If the legal testimony and tips to the cops are proven to be fact, some of America's leading jockeys could be behind bars before they run the next Kentucky Derby. Three of those jockeys, all of whom vigorously deny guilt, will ride in the Preakness Stakes Saturday. Angel Cordero, Jorge Velasquez and Jacinto Vasquez could finish 1-2-3 on Codex, Colonel Moran and Genuine Risk.

Should they even be riding?

Does racing convince its customers it is a game of larceny by allowing them to ride?

Should not racing, which exists only for gambling purposes, be cleaner than Caesar's wife?

Cordero, Velasquez and Vasquez -- along with several other jockeys in several states -- have been named as conspirators in fixed-race gambling coups. Witnesses in trials have named jockeys who fixed races for a fee. The FBI is handling the cases.

Two weeks ago, when Vasquez won the Kentucky Derby aboard Genuine Risk, the jockey was asked an innocent question at a press conference. Would he compare Genuine Risk to another great filly he had ridden, Ruffian?

"I refuse to answer," Vasquez said with a smile, "because it might incriminate me."

A reporter, writing down those words, nudged the man next to him. "Jacinto's practicing for his trial," the ink-stained cynic said.

The very survival of racing is proof that man's cynicism knows no limits when he stands to make a few bucks. Sooner you would find Jimmy Carter picnicking at Chappaquiddick than you would find an honest man at the race track. Diogenes never took the subway to Aqueduct. What happens is that exposure to the races causes even the innocent to see thieves at every turn. A bettor wants one thing: he doesn't want a jockey to be a Boy Scout, he just wants to know which horse the bum is stiffing today.

Or which horse the trainer is sending out for only exercise.

Or which one the veterinarian is feeding slowdown pills.

It is true that much of this cynicism is self-serving. A bettor losing the grocery money will blame the burglars on the backstretch before admitting he couldn't pick Secretariat out of a herd of cows.

It is also true that racing doesn't give a damn whether the bettors believe every race is an hones athletic event.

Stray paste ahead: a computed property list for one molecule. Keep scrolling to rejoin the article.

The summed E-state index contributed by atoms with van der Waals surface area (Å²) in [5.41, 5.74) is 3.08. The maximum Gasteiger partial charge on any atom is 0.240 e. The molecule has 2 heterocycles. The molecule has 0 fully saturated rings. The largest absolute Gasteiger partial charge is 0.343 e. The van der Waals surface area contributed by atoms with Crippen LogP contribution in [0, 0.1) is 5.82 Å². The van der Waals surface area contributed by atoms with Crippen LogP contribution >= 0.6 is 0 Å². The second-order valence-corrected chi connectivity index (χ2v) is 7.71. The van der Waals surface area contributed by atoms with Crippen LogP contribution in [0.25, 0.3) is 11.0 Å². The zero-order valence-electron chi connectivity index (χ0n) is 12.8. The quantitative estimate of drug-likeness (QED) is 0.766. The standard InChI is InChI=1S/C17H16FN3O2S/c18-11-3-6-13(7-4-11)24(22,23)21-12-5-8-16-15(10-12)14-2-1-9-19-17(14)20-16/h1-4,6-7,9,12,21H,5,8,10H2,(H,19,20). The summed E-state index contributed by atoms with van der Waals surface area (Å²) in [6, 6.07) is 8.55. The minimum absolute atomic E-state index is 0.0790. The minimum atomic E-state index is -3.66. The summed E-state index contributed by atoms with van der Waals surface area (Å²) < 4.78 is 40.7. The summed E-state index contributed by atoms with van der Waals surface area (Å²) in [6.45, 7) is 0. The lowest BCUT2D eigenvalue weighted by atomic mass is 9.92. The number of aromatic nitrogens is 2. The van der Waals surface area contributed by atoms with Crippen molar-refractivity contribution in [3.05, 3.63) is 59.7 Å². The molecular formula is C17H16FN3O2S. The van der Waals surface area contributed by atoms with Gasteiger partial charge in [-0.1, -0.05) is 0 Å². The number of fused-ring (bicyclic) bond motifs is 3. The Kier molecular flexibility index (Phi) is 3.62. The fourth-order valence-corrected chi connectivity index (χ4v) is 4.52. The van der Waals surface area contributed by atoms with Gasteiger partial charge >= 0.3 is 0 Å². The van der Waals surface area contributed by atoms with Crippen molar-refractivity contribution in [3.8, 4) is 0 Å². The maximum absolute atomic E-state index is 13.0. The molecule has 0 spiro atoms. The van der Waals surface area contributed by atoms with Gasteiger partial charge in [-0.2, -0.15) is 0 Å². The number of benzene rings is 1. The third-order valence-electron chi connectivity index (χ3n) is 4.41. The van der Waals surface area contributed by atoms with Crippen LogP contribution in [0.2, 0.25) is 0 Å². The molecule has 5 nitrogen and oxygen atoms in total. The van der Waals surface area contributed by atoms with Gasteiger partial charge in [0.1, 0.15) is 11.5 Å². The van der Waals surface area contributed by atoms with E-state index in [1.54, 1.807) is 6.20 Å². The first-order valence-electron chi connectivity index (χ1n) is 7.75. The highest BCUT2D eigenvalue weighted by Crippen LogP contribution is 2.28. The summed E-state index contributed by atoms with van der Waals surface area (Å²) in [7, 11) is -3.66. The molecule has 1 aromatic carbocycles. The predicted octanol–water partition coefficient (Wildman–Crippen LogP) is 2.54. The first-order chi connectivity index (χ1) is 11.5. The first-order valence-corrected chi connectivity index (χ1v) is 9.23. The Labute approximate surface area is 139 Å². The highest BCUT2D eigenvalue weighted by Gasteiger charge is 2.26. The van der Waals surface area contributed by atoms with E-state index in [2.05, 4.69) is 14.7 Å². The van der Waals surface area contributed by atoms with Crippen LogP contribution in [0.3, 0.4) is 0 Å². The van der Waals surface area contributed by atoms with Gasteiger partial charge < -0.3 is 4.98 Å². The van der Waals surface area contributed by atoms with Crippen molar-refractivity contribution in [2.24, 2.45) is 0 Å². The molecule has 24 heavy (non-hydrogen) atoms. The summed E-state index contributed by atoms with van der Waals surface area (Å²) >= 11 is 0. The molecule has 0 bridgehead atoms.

The current scandal is proof.

A hoodlum went to the FBI with a story of having fixed races all over the East, races involving famous jockeys, races in which gimick bets (picking horses 1-2 in successive races, for example) returned huge payoffs.

In trials already completed, the hoodlum's testimony has been instrumental in the conviction of several jockeys. A trial now is under way in New York, where the names of Cordero, Velasquez and Vasquez have come up (the original hoodlum/fixer is not testifying in this one, leaving the singing up to a jockey who admits the fixes).

Where, during this seaminess, was racing?


As if it didn't matter.

As if it was business as usual.

Boys will be boys.

The New York stewards must have looked at films of the races under suspicion. They saw nothing. We assume they saw nothing because it is fact they reported nothing. No one was suspended, no one reprimanded. Of all the riders involved in crooked races, none was named by racing officials as having ridden funny races.

An expert observer of horse races once saw a jockey steer the favorite off the rail to let a buddy go through to victory.

"Did you see that?" the man said to a Saratoga steward entrusted with preserving his game's honesty.

No response came.

"The steward looked at me like I was nuts," the man said.

It would not be fair, of course, and it would probably be illegal as well, but if racing truly believed it had to run a straight game to survive, then the game's leaders would deal in fashion with the dirty linen hung out by a confessed race-fixer.

If racing lived on the public's trust instead of feeding on its cynicism, at the very least racing would hold a hearing for the riders and then issue a statement saying. "These men are innocent until proven guilty. All we have is the testimony of an admitted crook. These men will be allowed to work, and out investigation will continue."

Racing has not done even that.

What would Pete Rozelle do?

Let's say it's the week before the Super Bowl. Albeit illegal, gambling on football is a billion-dollar enterprise that has contributed to the National Football League's popularity. And now, the week of the Super Bowl, let's say there is a gambling trial under way.

In this trial, a former player testifies that he fixed games for pay. Not only that, he names other players who fixed games. And thoe players are still active; in fact they are going to play in the Super Bowl this week.

What does Rozelle do?

For nothing more heinous than betting $100 on his own team, Paul Hornung of the Green Bay Packers was suspended for the entire 1964 season. So was Alex Karras of the Detroit Lions. Rozelle a decade ago ordered Joe Namath to sell his New York restaurant when the NFL decided some of Joe's dinner customers were gamblers.

But now, with an admitted fixer testifying under oath that several more football players fixed game -- now with the Super Bowl two days away, what does Rozelle do?

Does he suspend the players immediately, as he did Hornung and Karras?

Or does he, under the foundation law of America, presume innocence until guilt is proven and so let them play in the Super Bowl under the dark disillusioning cloud of suspicion?

He suspends them.

He has to if he wants the public to believe his game is honest.

If a judge immediately orders the NFL to take the players back -- a judge certainly would, for no man can be deprived of his right to work on nothing more than the word of a confessed felon -- then Rozelle can take the players back and say, "We're not trying to hurt the players, we just are protecting the game."

He owes to the paying costumers.

So does racing.